released into the atmosphere every year.<br />

Fugitive Emission is basically the loss of<br />

useful resources. Thus, it makes sense<br />

from both a circular and purely<br />

economic point of view to minimise<br />

these emissions. This is done through<br />

good plant installation and<br />

maintenance practices.<br />

10 maintworld 3-4/<strong>2022</strong>

OIL&GAS<br />

Interreg project Circular Maintenance<br />

IN THIS PROJECT, several public and private partners are working together, led by the (Dutch)<br />

Knowledge and Innovation Centre Maintenance Process Industry (KicMPi) and the Belgian Maintenance<br />

Association (BEMAS), to reduce the material footprint of the process industry in the<br />

south of the Netherlands and Flanders, while at the same time achieving economic benefits. The<br />

project is supported by Interreg Flanders-Netherlands, a European program that finances crossborder<br />

projects for smart, green and inclusive growth. It is funded from the European Regional<br />

Development Fund (ERDF).<br />

The project has been delayed because of corona but more significantly because of its complexity.<br />

"As the project ends at the end of this year, we are looking into whether we can continue<br />

the studies and if so, in what way. Given the many thousands of tonnes of fugitive emissions<br />

annually, this is by no means an unnecessary luxury," says Zegers.<br />

A scanning system that tracks on-site valves that start showing leakage behaviour in the<br />

near future would therefore be ideal. In that regard, Zegers has good news.<br />

"Currently, a prototype test system is being built and tested in-house at ITIS as a kind of<br />

spin-off from the Interreg project. Unfortunately, due to the patent applications, I cannot and<br />

may not say more about that at the moment."<br />

The Interreg project officially ends on 31 December <strong>2022</strong>. During the closing event on 15<br />

November, the results achieved will be shown and preliminary conclusions shared. To learn<br />

more visit www.circulaironderhoud.eu.<br />

3-4/<strong>2022</strong> maintworld 11


What Will the<br />

Future of Work<br />

Be Like?<br />

12 maintworld 3-4/<strong>2022</strong>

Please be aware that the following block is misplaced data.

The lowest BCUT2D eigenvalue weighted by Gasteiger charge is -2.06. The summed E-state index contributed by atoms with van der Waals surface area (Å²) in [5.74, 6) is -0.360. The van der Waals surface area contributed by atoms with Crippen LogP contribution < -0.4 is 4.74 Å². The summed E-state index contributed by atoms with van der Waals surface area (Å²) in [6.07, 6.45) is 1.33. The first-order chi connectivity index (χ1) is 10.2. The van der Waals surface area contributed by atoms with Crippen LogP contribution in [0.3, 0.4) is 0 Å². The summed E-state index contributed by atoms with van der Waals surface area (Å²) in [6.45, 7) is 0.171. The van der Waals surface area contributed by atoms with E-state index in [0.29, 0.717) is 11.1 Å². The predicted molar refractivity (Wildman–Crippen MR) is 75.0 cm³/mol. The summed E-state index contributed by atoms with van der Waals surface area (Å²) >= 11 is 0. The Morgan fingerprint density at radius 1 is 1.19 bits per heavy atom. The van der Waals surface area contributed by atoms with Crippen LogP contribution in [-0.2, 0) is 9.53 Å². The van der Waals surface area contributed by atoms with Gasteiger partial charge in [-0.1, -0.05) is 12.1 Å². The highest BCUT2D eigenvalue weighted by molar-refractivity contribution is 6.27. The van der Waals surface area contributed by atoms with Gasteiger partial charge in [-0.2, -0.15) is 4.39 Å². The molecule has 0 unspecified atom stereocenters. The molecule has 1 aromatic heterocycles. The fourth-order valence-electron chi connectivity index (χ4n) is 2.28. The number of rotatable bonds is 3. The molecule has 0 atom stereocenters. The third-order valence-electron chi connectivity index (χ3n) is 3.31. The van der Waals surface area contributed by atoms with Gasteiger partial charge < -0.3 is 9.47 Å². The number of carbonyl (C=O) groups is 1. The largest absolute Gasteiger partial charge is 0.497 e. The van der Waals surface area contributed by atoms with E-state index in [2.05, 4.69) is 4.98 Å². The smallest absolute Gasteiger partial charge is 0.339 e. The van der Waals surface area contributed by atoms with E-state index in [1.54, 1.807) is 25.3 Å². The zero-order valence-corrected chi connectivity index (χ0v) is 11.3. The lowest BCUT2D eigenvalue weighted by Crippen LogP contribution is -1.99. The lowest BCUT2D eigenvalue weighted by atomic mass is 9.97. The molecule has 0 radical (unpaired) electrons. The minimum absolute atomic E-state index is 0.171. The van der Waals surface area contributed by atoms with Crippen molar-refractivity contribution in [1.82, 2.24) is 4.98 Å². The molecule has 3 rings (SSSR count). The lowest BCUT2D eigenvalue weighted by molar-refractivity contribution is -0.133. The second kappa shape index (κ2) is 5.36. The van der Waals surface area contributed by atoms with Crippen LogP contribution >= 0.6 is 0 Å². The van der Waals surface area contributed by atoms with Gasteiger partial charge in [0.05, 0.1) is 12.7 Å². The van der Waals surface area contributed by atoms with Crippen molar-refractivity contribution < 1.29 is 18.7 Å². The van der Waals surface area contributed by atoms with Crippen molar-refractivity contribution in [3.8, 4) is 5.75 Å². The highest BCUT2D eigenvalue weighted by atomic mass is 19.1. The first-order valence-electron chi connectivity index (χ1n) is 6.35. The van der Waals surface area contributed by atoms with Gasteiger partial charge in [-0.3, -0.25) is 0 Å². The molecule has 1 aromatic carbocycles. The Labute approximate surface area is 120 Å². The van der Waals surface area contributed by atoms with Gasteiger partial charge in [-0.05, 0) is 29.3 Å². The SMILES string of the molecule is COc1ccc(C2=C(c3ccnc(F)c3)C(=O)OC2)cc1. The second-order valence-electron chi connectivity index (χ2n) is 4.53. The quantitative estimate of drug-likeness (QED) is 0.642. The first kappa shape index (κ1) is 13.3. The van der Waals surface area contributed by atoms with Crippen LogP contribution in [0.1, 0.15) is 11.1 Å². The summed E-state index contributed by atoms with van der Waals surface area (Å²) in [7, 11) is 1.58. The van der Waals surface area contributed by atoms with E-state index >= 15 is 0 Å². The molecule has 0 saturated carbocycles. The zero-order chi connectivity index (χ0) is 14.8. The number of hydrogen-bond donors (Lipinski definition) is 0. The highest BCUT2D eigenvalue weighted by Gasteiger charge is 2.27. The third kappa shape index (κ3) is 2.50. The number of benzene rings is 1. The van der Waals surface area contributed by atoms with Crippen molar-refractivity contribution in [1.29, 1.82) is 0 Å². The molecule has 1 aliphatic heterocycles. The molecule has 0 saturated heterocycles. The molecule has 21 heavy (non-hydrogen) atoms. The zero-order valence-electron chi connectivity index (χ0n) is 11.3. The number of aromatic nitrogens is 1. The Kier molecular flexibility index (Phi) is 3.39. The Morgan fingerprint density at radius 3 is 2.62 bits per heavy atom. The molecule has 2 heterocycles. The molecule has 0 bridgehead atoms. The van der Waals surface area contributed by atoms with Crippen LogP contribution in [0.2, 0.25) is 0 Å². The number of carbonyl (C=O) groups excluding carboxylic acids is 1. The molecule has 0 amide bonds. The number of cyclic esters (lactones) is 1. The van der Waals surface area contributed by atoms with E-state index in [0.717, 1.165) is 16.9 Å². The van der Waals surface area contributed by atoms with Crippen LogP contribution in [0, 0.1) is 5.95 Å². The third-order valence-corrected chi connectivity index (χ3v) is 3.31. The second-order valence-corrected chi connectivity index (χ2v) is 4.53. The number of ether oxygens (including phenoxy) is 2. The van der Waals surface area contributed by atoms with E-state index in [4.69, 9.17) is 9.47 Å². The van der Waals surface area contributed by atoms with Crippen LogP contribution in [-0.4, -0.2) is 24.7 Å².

AI and robotics will change almost<br />

every profession, the historian,<br />

philosopher and best-selling author<br />

Yuval Noah Harari told the Nordic<br />

Business Forum audience in Helsinki.<br />

3-4/<strong>2022</strong> maintworld 13


Harari was one of the most anticipated<br />

speakers in NBF Helsinki<br />

and he started his speech by reminding<br />

of one important fact<br />

about the job market in 2050—nobody<br />

knows what it’s going to be<br />

like. The only thing we can be certain of is that it will<br />

be completely different from what we know today.<br />

“Many jobs of today will disappear by 2050.<br />

The big question is, what will this do to the job<br />

market and human society?”<br />


MATION IS NOTHING NEW. Harari reminded the<br />

audience that automation has been around<br />

since the start of the industrial revolution. The<br />

challenge with it has never been the complete<br />

disappearance of jobs but rather adapting to<br />

the new jobs and the job market. Humans had<br />

a hard time learning how to adapt to the power<br />

of the steam engine and electricity. In the past,<br />

we’ve seen that when old jobs go, new jobs are<br />

created, and the same thing is likely to happen<br />

in the future. The fact is though that the technologies<br />

driving innovation today, such as AI,<br />

robotics, and bioengineering, are even more<br />

powerful.<br />

“We can not afford any more failed experiments.<br />

If we don’t get it right this time, the<br />

result will be a complete annihilation of humankind.”<br />

To get it right, the key question is what humans<br />

will be doing in 2050 and what kinds of<br />

jobs and tasks will be taken over by computers<br />

and robots? Harari reminded the audience<br />

that this question is not a theoretical question<br />

about the future but a very practical question<br />

about today. The key is to stay relevant.<br />

Harari told that<br />

nobody knows what<br />

the job market will be<br />

like in 2050.<br />

14 maintworld 3-4/<strong>2022</strong>



require new skills and new attitudes like<br />

unlearning, relearning and processing information.<br />

According to Harari it means people<br />

need the ability to unlearn previous skills and<br />

approaches. The most important skill of the<br />

21st century will not be specific skills such as<br />

learning code, but the ability to master new<br />

skills and to move from one profession to another<br />

throughout our lives. We will also need<br />